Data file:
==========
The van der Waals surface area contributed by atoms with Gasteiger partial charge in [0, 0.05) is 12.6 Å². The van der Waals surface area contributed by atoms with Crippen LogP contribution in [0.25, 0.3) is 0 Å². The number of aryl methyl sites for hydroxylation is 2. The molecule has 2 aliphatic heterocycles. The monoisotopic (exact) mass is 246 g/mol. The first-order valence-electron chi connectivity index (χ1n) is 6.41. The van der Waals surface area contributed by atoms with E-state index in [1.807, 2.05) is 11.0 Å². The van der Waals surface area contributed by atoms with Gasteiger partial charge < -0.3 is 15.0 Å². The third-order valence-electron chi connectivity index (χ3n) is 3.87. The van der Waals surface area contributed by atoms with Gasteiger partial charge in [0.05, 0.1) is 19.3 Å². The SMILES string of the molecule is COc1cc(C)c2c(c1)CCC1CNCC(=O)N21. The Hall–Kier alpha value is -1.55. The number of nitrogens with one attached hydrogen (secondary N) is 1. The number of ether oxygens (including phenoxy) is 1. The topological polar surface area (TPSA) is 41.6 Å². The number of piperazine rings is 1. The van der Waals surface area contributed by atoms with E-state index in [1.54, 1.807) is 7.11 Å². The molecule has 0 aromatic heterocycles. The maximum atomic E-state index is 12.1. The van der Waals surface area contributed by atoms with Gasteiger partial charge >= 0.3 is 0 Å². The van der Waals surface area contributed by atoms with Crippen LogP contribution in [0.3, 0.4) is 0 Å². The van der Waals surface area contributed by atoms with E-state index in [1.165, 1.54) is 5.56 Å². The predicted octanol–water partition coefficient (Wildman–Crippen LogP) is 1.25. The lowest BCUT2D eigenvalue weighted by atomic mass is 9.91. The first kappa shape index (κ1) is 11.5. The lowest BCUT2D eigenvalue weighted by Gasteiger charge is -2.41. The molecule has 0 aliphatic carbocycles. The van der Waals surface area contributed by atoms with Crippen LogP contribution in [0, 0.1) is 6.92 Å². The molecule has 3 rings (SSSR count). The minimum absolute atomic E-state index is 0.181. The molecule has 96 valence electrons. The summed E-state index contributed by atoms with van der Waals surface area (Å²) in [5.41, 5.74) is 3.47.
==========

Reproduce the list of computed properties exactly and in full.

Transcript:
The van der Waals surface area contributed by atoms with Gasteiger partial charge in [0, 0.05) is 12.6 Å². The van der Waals surface area contributed by atoms with Crippen LogP contribution in [0.25, 0.3) is 0 Å². The number of aryl methyl sites for hydroxylation is 2. The molecule has 2 aliphatic heterocycles. The monoisotopic (exact) mass is 246 g/mol. The first-order valence-electron chi connectivity index (χ1n) is 6.41. The van der Waals surface area contributed by atoms with E-state index in [1.807, 2.05) is 11.0 Å². The van der Waals surface area contributed by atoms with Gasteiger partial charge < -0.3 is 15.0 Å². The third-order valence-electron chi connectivity index (χ3n) is 3.87. The van der Waals surface area contributed by atoms with Gasteiger partial charge in [0.05, 0.1) is 19.3 Å². The SMILES string of the molecule is COc1cc(C)c2c(c1)CCC1CNCC(=O)N21. The Hall–Kier alpha value is -1.55. The number of nitrogens with one attached hydrogen (secondary N) is 1. The number of ether oxygens (including phenoxy) is 1. The topological polar surface area (TPSA) is 41.6 Å². The number of piperazine rings is 1. The van der Waals surface area contributed by atoms with E-state index in [1.54, 1.807) is 7.11 Å². The molecule has 0 aromatic heterocycles. The maximum atomic E-state index is 12.1. The van der Waals surface area contributed by atoms with Gasteiger partial charge >= 0.3 is 0 Å². The van der Waals surface area contributed by atoms with Crippen LogP contribution in [0.3, 0.4) is 0 Å². The van der Waals surface area contributed by atoms with E-state index in [1.165, 1.54) is 5.56 Å². The predicted octanol–water partition coefficient (Wildman–Crippen LogP) is 1.25. The lowest BCUT2D eigenvalue weighted by atomic mass is 9.91. The first kappa shape index (κ1) is 11.5. The lowest BCUT2D eigenvalue weighted by Gasteiger charge is -2.41. The molecule has 0 aliphatic carbocycles. The van der Waals surface area contributed by atoms with Crippen LogP contribution in [0, 0.1) is 6.92 Å². The molecule has 3 rings (SSSR count). The minimum absolute atomic E-state index is 0.181. The molecule has 96 valence electrons. The summed E-state index contributed by atoms with van der Waals surface area (Å²) in [5.41, 5.74) is 3.47.